How the Mississippi State pass rush can help Bulldogs upset LSU

The Bulldogs may be 14-point underdogs, but A.J. Jefferson and Johnathan Calvin can lead an upset victory.

| 9 months ago
(Photo by Michael Chang/Getty Images)

(Photo by Michael Chang/Getty Images)

How the Mississippi State pass rush can help Bulldogs upset LSU

Mississippi State is on the road against LSU as a 14-point underdog, which makes sense when you consider that the Bulldogs lost the season opener against South Alabama. That being said, they rebounded with a much better performance and a win against South Carolina, and have a pair of pass-rushers that can make life very difficult for Danny Etling, if he does indeed start at quarterback for the Tigers. If Mississippi State is to score the upset, it will be because A.J. Jefferson and Johnathan Calvin are able to get the better of K.J. Malone and Toby Weathersby.

Why Jefferson and Calvin can win

In short, Jefferson and Calvin can and will win if they are as productive as they were last week. Both made out SEC Team of the Week, and Jefferson made the national one too, because they were two of the very best pass-rushers in the nation last week. Jefferson was outstanding against the run, but made a big impact as a pass rusher too, racking up a sack, a hit and two hurries on 36 pass rushing snaps.

Calvin didn’t have the same impact against the run, but was outstanding as a pass-rusher. Rushing the passer 29 times, he picked up a sack and five hurries. Our pass rushing productivity rating measures pressure on a per snap basis, with weighting towards sacks and hits. In Week 2, Calvin’s 13.8 PRP rating was tied for the 10th best rating among all 3-4 linebackers in the nation. He got started early, beating left tackle Mason Zandi on 3rd-and-7 with 14:15 left in the first quarter.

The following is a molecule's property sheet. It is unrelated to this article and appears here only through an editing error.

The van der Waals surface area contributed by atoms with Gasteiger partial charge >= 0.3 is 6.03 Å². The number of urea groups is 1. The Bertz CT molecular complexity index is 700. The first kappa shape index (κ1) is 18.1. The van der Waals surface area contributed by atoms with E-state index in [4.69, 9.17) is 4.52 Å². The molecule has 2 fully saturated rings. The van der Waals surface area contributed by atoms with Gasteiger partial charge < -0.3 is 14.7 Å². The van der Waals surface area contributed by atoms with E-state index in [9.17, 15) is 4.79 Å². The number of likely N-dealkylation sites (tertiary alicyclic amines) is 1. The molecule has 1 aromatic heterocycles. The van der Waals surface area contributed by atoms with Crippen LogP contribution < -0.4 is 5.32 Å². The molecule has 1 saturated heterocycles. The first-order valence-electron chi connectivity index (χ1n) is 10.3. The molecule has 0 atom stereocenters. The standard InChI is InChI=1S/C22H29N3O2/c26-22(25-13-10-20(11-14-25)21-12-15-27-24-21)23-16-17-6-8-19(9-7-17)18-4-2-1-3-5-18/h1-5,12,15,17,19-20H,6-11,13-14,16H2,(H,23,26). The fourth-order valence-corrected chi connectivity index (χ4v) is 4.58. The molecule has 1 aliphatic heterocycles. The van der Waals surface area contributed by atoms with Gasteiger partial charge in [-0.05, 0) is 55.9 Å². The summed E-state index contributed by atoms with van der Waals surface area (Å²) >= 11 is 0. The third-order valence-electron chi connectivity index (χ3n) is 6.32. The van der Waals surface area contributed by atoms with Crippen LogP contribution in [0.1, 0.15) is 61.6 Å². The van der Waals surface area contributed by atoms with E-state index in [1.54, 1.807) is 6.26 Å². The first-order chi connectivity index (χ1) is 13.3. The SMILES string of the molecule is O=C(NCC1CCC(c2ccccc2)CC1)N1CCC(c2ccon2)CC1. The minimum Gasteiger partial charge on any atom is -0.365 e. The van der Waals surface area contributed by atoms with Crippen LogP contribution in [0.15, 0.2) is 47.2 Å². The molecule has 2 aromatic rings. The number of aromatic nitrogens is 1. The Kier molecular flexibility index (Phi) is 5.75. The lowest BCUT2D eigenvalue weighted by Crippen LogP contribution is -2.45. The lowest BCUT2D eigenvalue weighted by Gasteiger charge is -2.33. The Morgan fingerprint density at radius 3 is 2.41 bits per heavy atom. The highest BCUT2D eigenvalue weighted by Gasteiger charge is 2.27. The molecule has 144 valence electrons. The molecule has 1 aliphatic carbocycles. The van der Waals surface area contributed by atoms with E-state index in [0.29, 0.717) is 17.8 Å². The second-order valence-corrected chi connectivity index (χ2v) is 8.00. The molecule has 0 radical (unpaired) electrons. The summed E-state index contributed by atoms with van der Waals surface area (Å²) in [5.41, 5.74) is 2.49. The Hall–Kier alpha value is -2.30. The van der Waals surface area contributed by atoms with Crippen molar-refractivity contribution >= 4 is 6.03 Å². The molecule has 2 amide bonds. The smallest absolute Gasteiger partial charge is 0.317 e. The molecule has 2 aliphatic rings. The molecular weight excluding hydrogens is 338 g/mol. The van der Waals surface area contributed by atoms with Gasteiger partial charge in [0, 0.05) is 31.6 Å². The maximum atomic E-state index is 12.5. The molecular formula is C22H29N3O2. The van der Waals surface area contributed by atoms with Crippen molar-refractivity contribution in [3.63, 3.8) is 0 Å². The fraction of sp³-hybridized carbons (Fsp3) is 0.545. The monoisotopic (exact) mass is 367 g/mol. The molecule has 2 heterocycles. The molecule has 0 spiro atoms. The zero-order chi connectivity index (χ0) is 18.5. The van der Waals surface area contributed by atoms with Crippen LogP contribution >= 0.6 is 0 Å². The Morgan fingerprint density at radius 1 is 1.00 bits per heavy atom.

The concern for Bulldogs fans will be that last week was just an outlier for Calvin, after a poor performance where he was shut out as a pass-rusher against South Alabama. This, after managing just one sack, seven hits and 12 hurries on 154 pass rushing snaps in 2014. That worked out at an average of a pressure once every 7.7 pass rushing attempts. That’s still better than average, but is a considerable step behind the top pass rushers in the conference, with Texas A&M’s Myles Garrett averaging a pressure every 5.4 pass rushing attempts. Thankfully, Jefferson has been more consistent, and graded well in both games so far this year.

Why Malone and Weathersby can win

Left tackle K.J. Malone has his ups and downs in the opening game of the year against Wisconsin, allowing a sack and three hurries on just 22 pass blocking snaps against Wisconsin. Against lower opposition in Jacksonville State he was much improved though, and didn’t give up a single sack hit or hurry on 23 pass-blocking snaps. Obviously the level of competition played a factor there, but it’s definitely encouraging that he was able to show improvement from a tough first week.

Weathersby did allow a sack and a hurry against Jacksonville State, but didn’t allow a single pressure against Wisconsin in Week 1. Most of those snaps came against T.J Watt, who is our 23rd highest graded edge rusher so far this season, so he has shown himself capable against more than solid opposition.

The concern for LSU fans for both tackles is inexperience. Including this season, Malone has played just 237 snaps in his career while Weathersby has played only slightly more at 262. For tackles sometimes experience can have a huge impact, so this is an area that Mississippi State can exploit.

What the grades say

Based on last week, this is a matchup that strongly favors the Mississippi State pair. Calvin had an overall grade of 83.4, giving him the edge over left tackle Malone at 74.0. On the other side Jefferson has the edge over Weathersby, out grading him 87.0 to 69.1 last week. It’s worth noting that Jefferson and Calvin do switch sides, but with both out-grading the LSU tackles, this is a matchup that could turn the Bulldogs from 14-point underdogs to upset victors on Saturday afternoon.

| Analyst, Lead Special Teams Analyst

Gordon has worked at PFF since 2011, and now heads up the company’s special teams analysis processes. His work in-season focuses on college football, while he is also heavily involved in PFF’s NFL draft coverage.

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